We know in the sixth film, they neglected to show the battle of Hogwarts, with producers saying that they wanted the full scale battle to be featured in the final installment of the films... which means we have to wait.
Bill Nighy makes an excellent Rufus Scrimgeour, the new Minister of Magic, and the guy who takes Scrimgeour's place, Pius Thicknesse, is played by an actor who looks nothing like I thought the character would look like--but it still fits perfectly. Of course, the wedding of Bill and Fleur takes place as it does in the book, only Harry goes as himself in the movie rather than a Weasley cousin, and our three heroes make their escape when the Death Eaters crash the party. Viktor Krum is nowhere to be seen.
The movie then follows the book fairly closely... like I mentioned, each scene is but a fraction of length and depth that's shown in the book, but again, the book has the power of being written page by page, not acted out minute by minute.
There are few subtle changes, but nothing worth getting in a fuss over, and Ron's exit from Harry and Hermione is just... well, I don't want to say "heartbreaking", but it does tear at you. Harry and Hermione go on to Godric's Hollow, and meet up with what ends up being Nagini the snake, and end up back in the woods again, Harry with a broken wand. And in the midst of their isolation, Harry turns on the radio and has a great swing dance with Hermione... and for a split second, they look at each other, as if there are sparks there, then Hermione walks away. Its a little odd, definitely not in the book...as a matter of fact, in the sixth film, Dumbledore asks Harry if there is something up with that Granger girl, and Harry defiantly says "no way". Seems as if this movie wants to reaffirm that point.
Ron reappears, saves the day, saves Harry from drowning and helps to destroy the locket Horcrux--which, in the book, literally fights back, talking to Ron Weasley and goading his paranoia about being second to Harry in everything, and how Hermione truly doesn't like him. And in the movie, it does a brilliant job of bringing this to life--the locket opens, and this huge cloud erupts, talking loudly to Ron about how he will never equal Harry, and how Hermione could never love him--and then, out of the locket, pops this image of Harry and Hermione making out. And they look... well, the image only shows from the waist up, but they look naked, covered in silver body paint. Kinda weird.
The three take a visit to the Lovegood household, with Rhys Ifans playing Xenophelius, Luna's father, and The Tale of the Three Brothers is told in simple, yet effective and fantastic animation. Then we get to the Malfoy Manor, where they meet up with Luna, Mr. Ollivander and Griphook the Goblin. Now, remember, in the book, Luna (and Dean Thomas, who is absent from this movie altogether) greets Ron and Harry when they are tossed into the dungeon, but Ollivander and Griphook are on death's door.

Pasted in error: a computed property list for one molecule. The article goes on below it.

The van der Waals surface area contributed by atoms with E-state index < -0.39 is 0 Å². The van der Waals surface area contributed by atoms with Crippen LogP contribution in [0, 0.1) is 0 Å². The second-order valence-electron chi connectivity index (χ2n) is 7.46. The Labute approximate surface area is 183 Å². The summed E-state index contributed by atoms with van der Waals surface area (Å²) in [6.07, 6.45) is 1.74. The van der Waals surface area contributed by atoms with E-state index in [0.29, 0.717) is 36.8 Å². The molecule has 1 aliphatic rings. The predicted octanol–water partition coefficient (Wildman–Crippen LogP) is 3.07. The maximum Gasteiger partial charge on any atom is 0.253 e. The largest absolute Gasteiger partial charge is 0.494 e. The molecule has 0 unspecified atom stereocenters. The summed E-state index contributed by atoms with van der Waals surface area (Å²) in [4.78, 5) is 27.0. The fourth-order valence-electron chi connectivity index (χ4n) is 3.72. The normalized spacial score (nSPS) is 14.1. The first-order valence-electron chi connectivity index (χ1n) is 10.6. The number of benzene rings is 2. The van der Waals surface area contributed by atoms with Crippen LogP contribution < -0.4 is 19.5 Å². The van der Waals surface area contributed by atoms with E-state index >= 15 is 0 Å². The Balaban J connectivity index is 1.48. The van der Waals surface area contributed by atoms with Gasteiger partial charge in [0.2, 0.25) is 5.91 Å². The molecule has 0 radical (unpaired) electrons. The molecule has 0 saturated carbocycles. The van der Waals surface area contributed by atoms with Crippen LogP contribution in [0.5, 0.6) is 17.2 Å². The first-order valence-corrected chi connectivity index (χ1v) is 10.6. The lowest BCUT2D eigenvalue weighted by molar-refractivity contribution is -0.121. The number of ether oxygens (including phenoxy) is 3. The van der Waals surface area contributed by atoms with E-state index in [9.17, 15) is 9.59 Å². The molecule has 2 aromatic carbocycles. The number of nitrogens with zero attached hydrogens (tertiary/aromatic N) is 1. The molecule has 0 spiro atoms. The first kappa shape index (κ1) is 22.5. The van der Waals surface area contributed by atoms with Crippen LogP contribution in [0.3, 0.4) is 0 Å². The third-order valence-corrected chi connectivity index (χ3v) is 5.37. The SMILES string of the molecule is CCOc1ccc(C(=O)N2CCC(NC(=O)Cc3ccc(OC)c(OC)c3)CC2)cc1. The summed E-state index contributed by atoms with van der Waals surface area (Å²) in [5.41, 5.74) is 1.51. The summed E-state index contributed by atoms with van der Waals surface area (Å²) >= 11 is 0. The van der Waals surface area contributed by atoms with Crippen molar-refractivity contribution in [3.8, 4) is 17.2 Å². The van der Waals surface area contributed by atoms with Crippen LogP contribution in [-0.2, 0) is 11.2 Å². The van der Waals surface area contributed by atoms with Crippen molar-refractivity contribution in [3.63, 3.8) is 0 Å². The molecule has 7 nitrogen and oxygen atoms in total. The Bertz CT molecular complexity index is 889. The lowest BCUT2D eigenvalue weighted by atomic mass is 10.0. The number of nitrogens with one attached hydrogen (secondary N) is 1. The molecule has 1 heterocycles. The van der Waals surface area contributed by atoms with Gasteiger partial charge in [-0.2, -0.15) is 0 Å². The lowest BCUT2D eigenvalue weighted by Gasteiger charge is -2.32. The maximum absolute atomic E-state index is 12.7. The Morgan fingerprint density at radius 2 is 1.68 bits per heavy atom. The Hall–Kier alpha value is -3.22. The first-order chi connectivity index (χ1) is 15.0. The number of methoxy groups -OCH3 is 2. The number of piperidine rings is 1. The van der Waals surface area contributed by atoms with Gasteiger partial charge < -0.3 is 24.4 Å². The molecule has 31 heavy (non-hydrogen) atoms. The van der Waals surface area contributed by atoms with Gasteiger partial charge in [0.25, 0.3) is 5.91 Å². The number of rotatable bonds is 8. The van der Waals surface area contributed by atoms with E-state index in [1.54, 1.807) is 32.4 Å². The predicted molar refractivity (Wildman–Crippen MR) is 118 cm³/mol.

Wormtail appears, but doesn't die in the movie, or at least doesn't seem too--in the book, he's bound by a spell to kill himself after the events in "Prisoner of Azkiban"--and Dobby comes out of nowhere to save all the good guys... taking a knife in the chest in the process, thrown by Bellatrix Lestrange, played so brilliantly by Helena Bonham Carter.
So, two things bother me about this scene... nothing too big, but its worth mentioning. First, in the book, Griphook and Ollivander can barely move. They are so weak and beaten down, when Griphook is taken upstairs, he's literally dragged. Harry has to convince Griphook to tell the bad guys that the sword in question is a fake... which he does. In the movie, Griphook and Ollivander are wandering around the dungeon, healthy and spry. When Griphook is retrieved, Harry says nary a word about the sword, but somehow, Griphook knows what to say.
Secondly, Dobby's burial. In the book, Harry holds Dobby while Dobby succumbs to the knife injury. And he wants to bury him, without use of magic, just with shovels. He even has his response ready when someone asks him why he's not using magic, but no one asks. Instead, Harry, blistered, hot and sweaty from digging the hard ground, is joined by Bill, Ron and Dean who, wielding shovels of their own, help Harry dig. There's someone tender and meaningful in this passage, and its glazed over by the movie, with Harry and Ron being the only ones doing anything with Dobby. Bill and Fleur don't even show up.
Anyway, I really enjoyed the film, and have intentions on seeing it again. I said before my favorite movie character is Luna, but my favorite book character is Ginny Weasley... but I'm not sure I dig Bonnie Wright. I also think Fenrir Greybeck is fantastic in the book, but in the movie he's so marginalized and relegated to a second tier character.
Go see the movie, irregardless of whether you've read the book.